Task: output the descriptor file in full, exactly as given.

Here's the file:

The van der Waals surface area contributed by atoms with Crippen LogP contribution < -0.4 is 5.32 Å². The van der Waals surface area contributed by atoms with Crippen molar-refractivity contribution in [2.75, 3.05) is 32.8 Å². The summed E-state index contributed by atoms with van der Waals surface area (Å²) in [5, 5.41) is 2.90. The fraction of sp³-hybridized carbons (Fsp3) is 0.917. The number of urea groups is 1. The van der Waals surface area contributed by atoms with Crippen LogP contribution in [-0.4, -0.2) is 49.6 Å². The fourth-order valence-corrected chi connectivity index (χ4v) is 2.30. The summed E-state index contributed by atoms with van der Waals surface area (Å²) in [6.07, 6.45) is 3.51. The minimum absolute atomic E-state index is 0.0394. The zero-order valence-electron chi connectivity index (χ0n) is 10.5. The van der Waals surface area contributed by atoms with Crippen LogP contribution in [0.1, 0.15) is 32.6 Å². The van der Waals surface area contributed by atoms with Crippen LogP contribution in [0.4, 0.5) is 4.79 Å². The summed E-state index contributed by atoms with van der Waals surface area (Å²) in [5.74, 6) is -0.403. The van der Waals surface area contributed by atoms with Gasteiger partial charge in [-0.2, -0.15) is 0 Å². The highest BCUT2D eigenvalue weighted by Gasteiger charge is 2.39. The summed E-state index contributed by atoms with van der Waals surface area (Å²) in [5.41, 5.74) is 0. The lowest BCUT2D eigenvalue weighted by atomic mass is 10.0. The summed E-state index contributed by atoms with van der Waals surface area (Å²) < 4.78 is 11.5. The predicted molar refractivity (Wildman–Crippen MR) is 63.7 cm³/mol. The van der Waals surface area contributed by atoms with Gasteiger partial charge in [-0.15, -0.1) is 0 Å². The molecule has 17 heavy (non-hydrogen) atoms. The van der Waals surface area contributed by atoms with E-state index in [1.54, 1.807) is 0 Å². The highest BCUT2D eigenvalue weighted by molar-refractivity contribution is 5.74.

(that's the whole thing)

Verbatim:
The van der Waals surface area contributed by atoms with Crippen LogP contribution < -0.4 is 5.32 Å². The van der Waals surface area contributed by atoms with Crippen molar-refractivity contribution in [2.75, 3.05) is 32.8 Å². The summed E-state index contributed by atoms with van der Waals surface area (Å²) in [5, 5.41) is 2.90. The fraction of sp³-hybridized carbons (Fsp3) is 0.917. The number of urea groups is 1. The van der Waals surface area contributed by atoms with Crippen LogP contribution in [-0.4, -0.2) is 49.6 Å². The fourth-order valence-corrected chi connectivity index (χ4v) is 2.30. The summed E-state index contributed by atoms with van der Waals surface area (Å²) in [6.07, 6.45) is 3.51. The minimum absolute atomic E-state index is 0.0394. The zero-order valence-electron chi connectivity index (χ0n) is 10.5. The van der Waals surface area contributed by atoms with Crippen LogP contribution in [0.1, 0.15) is 32.6 Å². The van der Waals surface area contributed by atoms with Crippen LogP contribution in [0.4, 0.5) is 4.79 Å². The summed E-state index contributed by atoms with van der Waals surface area (Å²) in [5.74, 6) is -0.403. The van der Waals surface area contributed by atoms with Gasteiger partial charge in [-0.2, -0.15) is 0 Å². The highest BCUT2D eigenvalue weighted by Gasteiger charge is 2.39. The summed E-state index contributed by atoms with van der Waals surface area (Å²) in [5.41, 5.74) is 0. The lowest BCUT2D eigenvalue weighted by atomic mass is 10.0. The summed E-state index contributed by atoms with van der Waals surface area (Å²) < 4.78 is 11.5. The predicted molar refractivity (Wildman–Crippen MR) is 63.7 cm³/mol. The van der Waals surface area contributed by atoms with Gasteiger partial charge in [-0.15, -0.1) is 0 Å². The molecule has 17 heavy (non-hydrogen) atoms. The van der Waals surface area contributed by atoms with E-state index in [1.54, 1.807) is 0 Å². The highest BCUT2D eigenvalue weighted by molar-refractivity contribution is 5.74.